Last year MT painted up a bunch of Harlequins that he had traded with me years ago which were last seen in a Space Hulk here.  Despite how cool the original Harlequin stuff was back in the day neither of us had been involved in a game using them (apart from a few abortive attempts to use the silly Harlequin list from the Citadel Journal circa 2001).

The current Eldar Codex and the new Dark Eldar Codex both have rules for Harlequin Squads that looked good to us.  It seemed like GW had finally got the Harlequin power level right: stylish and effective rather than bland and ineffectual (Eldar Codices 1 and 2) and playable rather than broken (Citadel Journal Harlequin list).  So we were pleased to be able to finally play a game of 40K with them so many years later.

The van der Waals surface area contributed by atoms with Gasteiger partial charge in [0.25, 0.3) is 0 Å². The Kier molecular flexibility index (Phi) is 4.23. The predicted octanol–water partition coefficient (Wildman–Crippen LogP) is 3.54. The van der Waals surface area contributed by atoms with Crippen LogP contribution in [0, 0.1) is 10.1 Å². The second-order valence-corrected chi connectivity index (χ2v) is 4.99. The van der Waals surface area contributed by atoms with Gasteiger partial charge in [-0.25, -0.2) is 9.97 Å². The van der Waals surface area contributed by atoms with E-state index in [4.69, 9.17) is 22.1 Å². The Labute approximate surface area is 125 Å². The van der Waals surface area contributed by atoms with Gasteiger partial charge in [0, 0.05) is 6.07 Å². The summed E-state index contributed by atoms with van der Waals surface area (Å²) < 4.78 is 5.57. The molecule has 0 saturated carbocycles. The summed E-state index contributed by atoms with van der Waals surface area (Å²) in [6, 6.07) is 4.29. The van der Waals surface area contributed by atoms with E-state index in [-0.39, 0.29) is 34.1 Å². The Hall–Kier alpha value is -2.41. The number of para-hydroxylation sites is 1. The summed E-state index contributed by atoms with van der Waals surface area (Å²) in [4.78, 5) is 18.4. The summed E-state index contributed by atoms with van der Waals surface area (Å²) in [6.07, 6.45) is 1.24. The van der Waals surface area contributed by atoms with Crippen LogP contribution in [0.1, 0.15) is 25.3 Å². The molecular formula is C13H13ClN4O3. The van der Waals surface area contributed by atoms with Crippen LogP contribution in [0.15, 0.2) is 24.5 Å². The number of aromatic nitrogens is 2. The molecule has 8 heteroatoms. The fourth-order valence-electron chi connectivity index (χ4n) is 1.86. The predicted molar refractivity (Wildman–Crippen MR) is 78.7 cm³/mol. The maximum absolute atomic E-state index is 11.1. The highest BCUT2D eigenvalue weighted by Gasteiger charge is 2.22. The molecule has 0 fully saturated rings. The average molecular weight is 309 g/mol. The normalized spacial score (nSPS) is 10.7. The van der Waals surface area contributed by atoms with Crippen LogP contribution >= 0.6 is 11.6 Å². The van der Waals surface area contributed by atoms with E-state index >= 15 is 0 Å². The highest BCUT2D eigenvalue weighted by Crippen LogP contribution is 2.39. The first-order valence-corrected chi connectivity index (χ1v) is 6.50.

GAME 2: Sin Eaters Vs Unknown Harlequin Troupe

We set up an Altar of eeevil in the middle of the table with Sin-Eaters holding it and four Chaos Marine sentries surrounding them.  We decided to play a second, more involved scenario with daemon summoning etc after this one,  once we had an idea of how well the Harlequins functioned.  This game was to be all about how the Cosmic Elf Ninja Clowns work in their current form.

The Troupe started off on the Western edge.

With all of the panache that one would expect from a group of almost immortal space ninja elves devoted to a god of violent deception, a pair of Chaos Marine sentries were silently bumped off.

A trio of Sin-Eater bikers rush in from the East in response.

The irresistible force of the Harlequins meets the immovable object of the Plague Marines.  Something had to give.